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Russian forces have again targeted Ukraine's energy facilities

A presidential aide said the situation across Ukraine was now critical. Prosecutors say two people were killed in an attack on the capital. Plumes of smoke were seen billowing around a power station near the Dnipro river. Power and water were cut in Zhytomyr, west of Kyiv, and two facilities were severely damaged in Dnipro. Everyone should be ready, first, to save electricity, and second, rolling power blackouts are also possible if strikes continue," said Kyrylo Tymoshenko, the deputy head of the president's office.

"The entire population needs to prepare for a tough winter." President Volodymyr Zelensky said on Tuesday that in the past eight days, 30% of Ukraine's power stations had been destroyed, "causing massive blackouts across the country."Ukrainian energy firm DTEK said two thermal power plants had been significantly damaged by Russian shelling, leaving one worker dead and six others wounded. Russia has recently stepped up attacks on electricity infrastructure in cities away from the front lines. Officials have rushed to repair the damage, but the strikes, ahead of winter, have raised concerns about how the system will respond. The latest attacks came 24 hours after "kamikaze" drones believed to have been supplied by Iran and Iran killed at least nine people in Kyiv and Sumy, as strikes on infrastructure caused power cuts in hundreds of towns and villages.

It was not initially apparent to what extent drones were involved on Tuesday. Ukraine said Russian bombers had fired missiles, and one S-300 anti-aircraft missile had hit a residential building in the southern city of Mykolaiv overnight, killing one person. The city's flower market was also destroyed. On Tuesday In Zhytomyr, the mayor said there was no power or water in the city, and hospitals were working on backup power. 11 villages in the Zhytomyr region were also without electricity, officials said. Power and water supplies were disrupted in the central city of Dnipro, where a large energy facility was destroyed, and officials said street lighting would be turned off.

Shelling was reported in the north-eastern town of Kharkiv Infrastructure in the southern city of Zaporizhzhia was hit, although local officials said no one had been hurt. In some cities, Ukrainians are buying power generators and gas burners, while across the country, people have been urged to reduce their energy consumption at peak times. Some towns are already facing rolling blackouts. In a separate development, Ukraine's state nuclear energy company accused Moscow of abducting two senior officials at its nuclear plant at Zaporizhzhya. Russian forces occupy the plant, but its Ukrainian staff continues to work there under challenging conditions. We were expecting Russia to intensify energy and civilian infrastructure attacks and increase urban warfare towards autumn. Here we are precise with that scenario," Ukrainian MP Lesia Vasylenko told a news source.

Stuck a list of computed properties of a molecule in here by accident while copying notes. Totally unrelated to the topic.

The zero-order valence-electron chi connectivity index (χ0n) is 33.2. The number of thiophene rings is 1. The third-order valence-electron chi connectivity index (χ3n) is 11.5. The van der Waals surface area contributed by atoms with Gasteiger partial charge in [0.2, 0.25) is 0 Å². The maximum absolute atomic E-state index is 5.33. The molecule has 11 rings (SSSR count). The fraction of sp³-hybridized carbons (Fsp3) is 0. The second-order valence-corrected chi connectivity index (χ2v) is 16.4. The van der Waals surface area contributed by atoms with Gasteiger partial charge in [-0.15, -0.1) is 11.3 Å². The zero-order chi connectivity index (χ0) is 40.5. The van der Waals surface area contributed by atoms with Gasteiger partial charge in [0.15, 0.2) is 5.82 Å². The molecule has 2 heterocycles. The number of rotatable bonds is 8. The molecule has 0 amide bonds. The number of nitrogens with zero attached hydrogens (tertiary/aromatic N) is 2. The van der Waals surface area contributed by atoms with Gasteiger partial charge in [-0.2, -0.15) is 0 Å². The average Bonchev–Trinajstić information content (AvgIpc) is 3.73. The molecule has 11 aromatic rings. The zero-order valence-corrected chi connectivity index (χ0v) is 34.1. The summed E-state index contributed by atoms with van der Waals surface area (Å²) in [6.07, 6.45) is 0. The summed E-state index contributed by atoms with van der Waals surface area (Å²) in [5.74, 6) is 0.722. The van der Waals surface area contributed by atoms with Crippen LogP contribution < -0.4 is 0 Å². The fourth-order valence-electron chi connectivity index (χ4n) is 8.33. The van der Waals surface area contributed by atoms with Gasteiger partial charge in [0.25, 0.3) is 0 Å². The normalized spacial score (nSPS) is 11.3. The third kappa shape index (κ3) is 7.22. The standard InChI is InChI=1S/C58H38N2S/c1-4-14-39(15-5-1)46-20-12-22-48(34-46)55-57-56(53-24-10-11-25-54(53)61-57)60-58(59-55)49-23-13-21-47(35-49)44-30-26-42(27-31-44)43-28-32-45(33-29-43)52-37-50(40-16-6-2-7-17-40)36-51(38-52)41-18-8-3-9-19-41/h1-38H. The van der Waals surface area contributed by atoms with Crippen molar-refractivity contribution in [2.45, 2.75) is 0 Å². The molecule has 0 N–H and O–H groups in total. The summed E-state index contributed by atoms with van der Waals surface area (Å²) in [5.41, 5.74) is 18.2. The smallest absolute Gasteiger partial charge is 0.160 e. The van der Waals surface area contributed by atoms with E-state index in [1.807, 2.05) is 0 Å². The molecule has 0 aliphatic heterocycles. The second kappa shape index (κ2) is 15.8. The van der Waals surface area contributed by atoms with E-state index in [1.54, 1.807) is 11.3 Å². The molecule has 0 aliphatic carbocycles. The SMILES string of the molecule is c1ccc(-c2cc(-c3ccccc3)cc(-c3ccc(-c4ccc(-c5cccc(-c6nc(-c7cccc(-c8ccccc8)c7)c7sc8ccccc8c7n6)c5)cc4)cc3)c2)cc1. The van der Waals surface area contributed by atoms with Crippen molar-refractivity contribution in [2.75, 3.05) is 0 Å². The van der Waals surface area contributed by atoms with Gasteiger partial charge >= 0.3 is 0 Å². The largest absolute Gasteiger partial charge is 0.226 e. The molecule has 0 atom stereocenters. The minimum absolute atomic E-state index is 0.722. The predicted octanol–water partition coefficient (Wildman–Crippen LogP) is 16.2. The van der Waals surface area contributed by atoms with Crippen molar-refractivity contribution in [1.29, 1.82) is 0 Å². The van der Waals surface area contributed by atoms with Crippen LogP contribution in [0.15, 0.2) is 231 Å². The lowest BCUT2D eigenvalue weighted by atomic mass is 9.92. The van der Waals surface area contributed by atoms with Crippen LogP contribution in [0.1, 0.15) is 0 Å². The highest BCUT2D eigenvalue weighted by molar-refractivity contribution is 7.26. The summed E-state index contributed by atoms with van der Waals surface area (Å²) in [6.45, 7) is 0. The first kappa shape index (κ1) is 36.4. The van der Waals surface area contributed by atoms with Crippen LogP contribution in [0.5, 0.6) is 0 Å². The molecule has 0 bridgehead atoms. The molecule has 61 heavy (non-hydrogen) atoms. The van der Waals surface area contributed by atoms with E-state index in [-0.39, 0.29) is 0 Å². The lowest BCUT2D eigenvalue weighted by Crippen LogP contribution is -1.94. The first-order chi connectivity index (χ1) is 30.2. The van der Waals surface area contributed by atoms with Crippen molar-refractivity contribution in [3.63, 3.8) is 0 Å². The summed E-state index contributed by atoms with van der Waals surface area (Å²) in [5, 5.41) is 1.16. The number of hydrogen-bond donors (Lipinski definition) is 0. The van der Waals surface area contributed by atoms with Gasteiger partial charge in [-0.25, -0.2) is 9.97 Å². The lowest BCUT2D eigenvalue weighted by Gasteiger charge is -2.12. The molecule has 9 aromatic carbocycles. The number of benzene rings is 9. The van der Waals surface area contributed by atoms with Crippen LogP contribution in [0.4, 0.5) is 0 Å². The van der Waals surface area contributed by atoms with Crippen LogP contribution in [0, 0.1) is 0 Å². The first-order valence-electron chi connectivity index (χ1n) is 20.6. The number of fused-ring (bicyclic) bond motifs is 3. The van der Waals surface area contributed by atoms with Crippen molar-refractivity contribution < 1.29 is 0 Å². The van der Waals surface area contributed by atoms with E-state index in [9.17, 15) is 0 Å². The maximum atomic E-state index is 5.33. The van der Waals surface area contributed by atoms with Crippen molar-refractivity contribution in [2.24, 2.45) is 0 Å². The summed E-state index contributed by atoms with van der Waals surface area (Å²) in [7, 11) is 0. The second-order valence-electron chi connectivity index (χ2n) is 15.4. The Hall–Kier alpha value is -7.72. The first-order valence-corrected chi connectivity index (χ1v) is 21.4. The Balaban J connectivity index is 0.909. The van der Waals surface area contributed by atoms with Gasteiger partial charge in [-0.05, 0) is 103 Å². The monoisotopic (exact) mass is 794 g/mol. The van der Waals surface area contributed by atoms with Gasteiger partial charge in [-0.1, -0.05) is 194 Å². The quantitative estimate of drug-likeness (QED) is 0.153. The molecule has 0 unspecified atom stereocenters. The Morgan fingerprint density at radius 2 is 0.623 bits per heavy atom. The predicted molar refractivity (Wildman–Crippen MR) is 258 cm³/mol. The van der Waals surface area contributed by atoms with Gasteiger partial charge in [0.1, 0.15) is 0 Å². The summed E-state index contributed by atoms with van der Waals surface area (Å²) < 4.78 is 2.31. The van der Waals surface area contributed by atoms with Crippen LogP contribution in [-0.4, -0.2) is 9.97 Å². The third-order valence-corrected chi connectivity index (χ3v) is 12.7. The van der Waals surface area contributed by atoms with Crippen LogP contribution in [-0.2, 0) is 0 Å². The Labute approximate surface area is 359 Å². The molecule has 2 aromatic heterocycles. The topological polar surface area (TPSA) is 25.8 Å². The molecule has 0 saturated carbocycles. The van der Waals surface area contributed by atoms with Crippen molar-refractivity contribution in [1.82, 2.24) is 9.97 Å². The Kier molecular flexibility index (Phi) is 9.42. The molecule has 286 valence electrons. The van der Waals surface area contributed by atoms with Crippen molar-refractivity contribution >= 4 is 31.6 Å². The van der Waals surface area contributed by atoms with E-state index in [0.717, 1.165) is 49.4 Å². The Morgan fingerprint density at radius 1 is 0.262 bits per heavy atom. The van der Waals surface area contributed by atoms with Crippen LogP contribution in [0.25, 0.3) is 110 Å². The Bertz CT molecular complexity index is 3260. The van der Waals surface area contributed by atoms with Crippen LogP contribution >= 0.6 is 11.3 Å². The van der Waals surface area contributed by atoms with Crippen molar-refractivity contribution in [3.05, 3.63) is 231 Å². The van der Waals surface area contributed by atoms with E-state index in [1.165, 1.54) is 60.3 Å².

In its latest assessment, UK defense intelligence said it was highly likely that Russia had become increasingly willing to strike civilian infrastructure and military targets since its setbacks on the battlefield. Russia's missile and drone attacks have brought renewed calls from the Ukrainian government to deliver air defense missiles. Earlier, the US said it agreed with its French and UK allies that the supply of drones by Iran violated a UN Security Council resolution linked to a nuclear agreement, barring the transfer of specific military technology. Ukraine has identified the drones used in deadly attacks on Kyiv and Sumy as Shahid-136 unmanned aerial vehicles (UAVs). Vedant Patel of the US state department said the US would not hesitate to use sanctions.

The EU said it was gathering evidence and was ready to act. Both Russia and Iran have denied that Iranian drones were deployed. However, Western officials in Ukraine said it was not in doubt that the drones had come from Iran, and it was apparent Russia was seeking to attack the power network. Ukrainian Foreign Minister Dmytro Kuleba said he would ask President Zelensky to sever diplomatic ties with Tehran. He also said an official note would be sent to Israel appealing for immediate air defense supplies. Israeli officials have so far stopped short of sending weapons to Kyiv. One Russian security figure, Dmitry Medvedev, has warned that relations with Moscow would be destroyed if they did.

Meanwhile, in one of the most prominent prisoner swaps since Russia's war began in February, 218 detainees, including 108 Ukrainian women, were exchanged. And across the Sea of Azov from Ukraine, a Russian fighter jet crashed into the courtyard of a block of flats in the southern Russian town of Yeysk. At least 13 people, including three children, were killed, while dozens of residents were rescued from the nine-story block.

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